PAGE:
As Paul taught us in Galatians), in Christ there are no differences which justify us treating each other differently. Differences are no longer a threat, but a gift, enabling us to work as a body or a team, with each person contributing their own skills and talents to the unity of the whole.
This means that, whereas once upon a time, it might have been necessary for us to cling to our own kind, and fight those who were different to survive, we now recognise that we need to find a way to live with those who are different from us in our crowded cities, crowded countries and crowded planet. Otherwise, we will not survive.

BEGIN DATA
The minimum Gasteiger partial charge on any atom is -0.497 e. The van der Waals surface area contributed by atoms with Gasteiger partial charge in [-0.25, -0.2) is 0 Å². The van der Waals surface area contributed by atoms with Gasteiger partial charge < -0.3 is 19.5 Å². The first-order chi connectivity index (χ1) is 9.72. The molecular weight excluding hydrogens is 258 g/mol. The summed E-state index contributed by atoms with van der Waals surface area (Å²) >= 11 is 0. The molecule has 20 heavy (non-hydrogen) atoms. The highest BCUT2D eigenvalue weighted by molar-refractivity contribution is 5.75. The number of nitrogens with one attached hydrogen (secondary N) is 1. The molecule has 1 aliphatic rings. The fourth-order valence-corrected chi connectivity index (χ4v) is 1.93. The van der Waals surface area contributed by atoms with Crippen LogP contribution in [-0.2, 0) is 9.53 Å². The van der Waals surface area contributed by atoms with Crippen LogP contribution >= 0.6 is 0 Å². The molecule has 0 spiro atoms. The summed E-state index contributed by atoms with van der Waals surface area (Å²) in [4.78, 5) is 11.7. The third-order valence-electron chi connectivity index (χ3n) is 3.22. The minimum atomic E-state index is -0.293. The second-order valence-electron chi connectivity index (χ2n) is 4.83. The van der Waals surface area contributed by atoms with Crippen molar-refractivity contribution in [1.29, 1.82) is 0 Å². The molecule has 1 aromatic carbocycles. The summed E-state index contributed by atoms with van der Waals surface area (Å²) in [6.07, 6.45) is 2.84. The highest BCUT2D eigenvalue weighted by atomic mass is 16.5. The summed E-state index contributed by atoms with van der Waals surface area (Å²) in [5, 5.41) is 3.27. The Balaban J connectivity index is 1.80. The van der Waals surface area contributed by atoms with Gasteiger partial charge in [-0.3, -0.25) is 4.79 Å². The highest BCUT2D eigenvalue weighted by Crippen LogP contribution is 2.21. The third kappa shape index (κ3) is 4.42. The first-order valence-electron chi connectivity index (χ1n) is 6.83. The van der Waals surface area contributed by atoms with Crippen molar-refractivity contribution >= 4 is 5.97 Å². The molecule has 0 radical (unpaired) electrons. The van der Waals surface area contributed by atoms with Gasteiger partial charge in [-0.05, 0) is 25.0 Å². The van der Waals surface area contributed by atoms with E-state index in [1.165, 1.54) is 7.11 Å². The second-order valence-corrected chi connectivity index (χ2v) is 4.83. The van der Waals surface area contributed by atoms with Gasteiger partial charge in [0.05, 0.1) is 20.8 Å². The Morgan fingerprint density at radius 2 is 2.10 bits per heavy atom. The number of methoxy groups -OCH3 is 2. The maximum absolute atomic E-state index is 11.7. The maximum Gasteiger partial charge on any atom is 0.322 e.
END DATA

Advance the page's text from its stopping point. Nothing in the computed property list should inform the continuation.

And the way to live together is to love our neighbours. The Scriptures don’t just leave that as an ideal; they translate it into practical action. The Ten Commandments and the law codes of the Torah give us a base from which to start. Jesus drew the Great Commandment from them: from the Shema in Deuteronomy, which commands love of God; and from the passage we heard in Leviticus, which teaches love of neighbour. But the teaching of Jesus and the Holy Spirit in the Gospels and the Epistles take it further: serve one another, wash each other’s feet, carry one another’s burdens, be at peace with one another, do not judge one another, encourage and edify one another, offer hospitality to one another, do not grumble against one another, be humble towards one another, and so on and so on.